Such land-based cruise missiles, ballistic missiles, or air defence missiles can potentially turn any ship into a warship within a short amount of time, and that too, without a lot of preparation. Such a warship can not only become powerful at sea, it can also off-load its weapons on land to change results of a land war.
The strength of a warship will depend on the amount of weapons the ship can carry on its deck. That means, a ship with a bigger open deck space can potentially carry more weapons on its deck, and thus, it can have more ability to participate in an armed struggle. The same ship that was a cargo ship a few days ago, will become a warship in an instant. But such developments would bring about changes at the policy level, which will hit at the base of several hundred years’ policies. For example, which ship is a warship and which one is a civilian ship? This question was raised many times over. As the strength of a warship was judged by the number of troops or weapons it could carry, if the ship did not carry any weapons, it became very difficult to call it a ship of war! Now, it becomes even more complicated if a ship carries arms in secret during war, but presents a civilian look in front of everyone.
Germany developed and used such ships during World War II. These ships were called Merchant Raiders. The ships used to roam the seas just like any other commercial ship. Several guns and torpedoes were hidden under the deck of these ships. Once the ships came close to another commercial ship, they closed in on that ship and sunk it with gunfire and torpedoes. Several ships of the German Navy attained quite a bit of success in this way. A total of nine commercial ships were converted into warships – KMS Atlantis, KMS Pinguin, KMS Kormoran, KMS Widder, KMS Thor, KMS Orion, KMS Stier, KMS Komet and KMS Michel.
Current Russian-developed container-based cruise missiles have striking similarities with these German ships’ hidden weapons. If a container ship of today carries a couple of containers with cruise missiles, along with their remote control systems hidden inside, the ship can be compared with KMS Atlantis of WWII. Again, if ballistic missiles can be carried inside such containers, then it becomes a strategic deterrent. Which missile is on which ship in which sea – would indeed be hard to find. In conclusion, this would change the entire calculus of war.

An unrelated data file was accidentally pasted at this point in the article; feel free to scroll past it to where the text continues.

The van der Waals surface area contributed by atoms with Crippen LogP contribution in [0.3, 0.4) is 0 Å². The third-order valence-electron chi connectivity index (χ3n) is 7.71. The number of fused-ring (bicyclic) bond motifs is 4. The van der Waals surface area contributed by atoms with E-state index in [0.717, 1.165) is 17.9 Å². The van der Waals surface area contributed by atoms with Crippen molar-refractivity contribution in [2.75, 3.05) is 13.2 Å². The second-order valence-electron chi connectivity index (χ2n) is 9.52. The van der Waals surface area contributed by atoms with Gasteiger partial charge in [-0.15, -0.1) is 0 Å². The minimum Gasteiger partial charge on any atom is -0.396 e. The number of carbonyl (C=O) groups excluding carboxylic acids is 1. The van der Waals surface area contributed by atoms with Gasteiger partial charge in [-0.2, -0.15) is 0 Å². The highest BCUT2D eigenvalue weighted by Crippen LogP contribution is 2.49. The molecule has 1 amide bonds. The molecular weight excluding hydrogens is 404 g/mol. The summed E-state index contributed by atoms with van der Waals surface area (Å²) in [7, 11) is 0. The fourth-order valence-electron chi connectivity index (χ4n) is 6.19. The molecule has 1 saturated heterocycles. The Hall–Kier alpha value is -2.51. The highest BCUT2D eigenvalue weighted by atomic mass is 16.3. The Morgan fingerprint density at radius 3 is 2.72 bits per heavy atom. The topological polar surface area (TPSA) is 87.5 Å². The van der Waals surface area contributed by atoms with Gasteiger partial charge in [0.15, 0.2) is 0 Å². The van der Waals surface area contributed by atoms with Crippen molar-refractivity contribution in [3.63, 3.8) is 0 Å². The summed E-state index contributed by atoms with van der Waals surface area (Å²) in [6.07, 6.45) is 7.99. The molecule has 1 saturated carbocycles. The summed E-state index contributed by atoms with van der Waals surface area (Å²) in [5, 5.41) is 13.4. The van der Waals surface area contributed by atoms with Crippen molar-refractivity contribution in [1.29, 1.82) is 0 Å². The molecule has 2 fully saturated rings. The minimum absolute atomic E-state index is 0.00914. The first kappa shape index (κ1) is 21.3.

What comes first – strategy or design?
A lot of things can change as a result of development of such weapons. One change can come in the design of warships. To increase survivability of today’s warships, so much electronics and weapons are being inserted inside a single warship that it is becoming extremely complex, huge and expensive. As a result, a ship’s mission areas are being shrunk to compensate for a lesser number of ships – many ships can no longer be made. The size of sea area that was once patrolled by 10 ships cannot possibly be patrolled by 3 to 5 ships. As a result, the amount of sea the ships are to control is being reduced; missions are being redesigned. A massive amount of sea-space is being left out of their missions. One ship cannot possibly be at two places simultaneously. The above thinking is likely to challenge the strategic thoughts based around complex and expensive warship designs. And this would place strategic thoughts ahead of ship design and technology.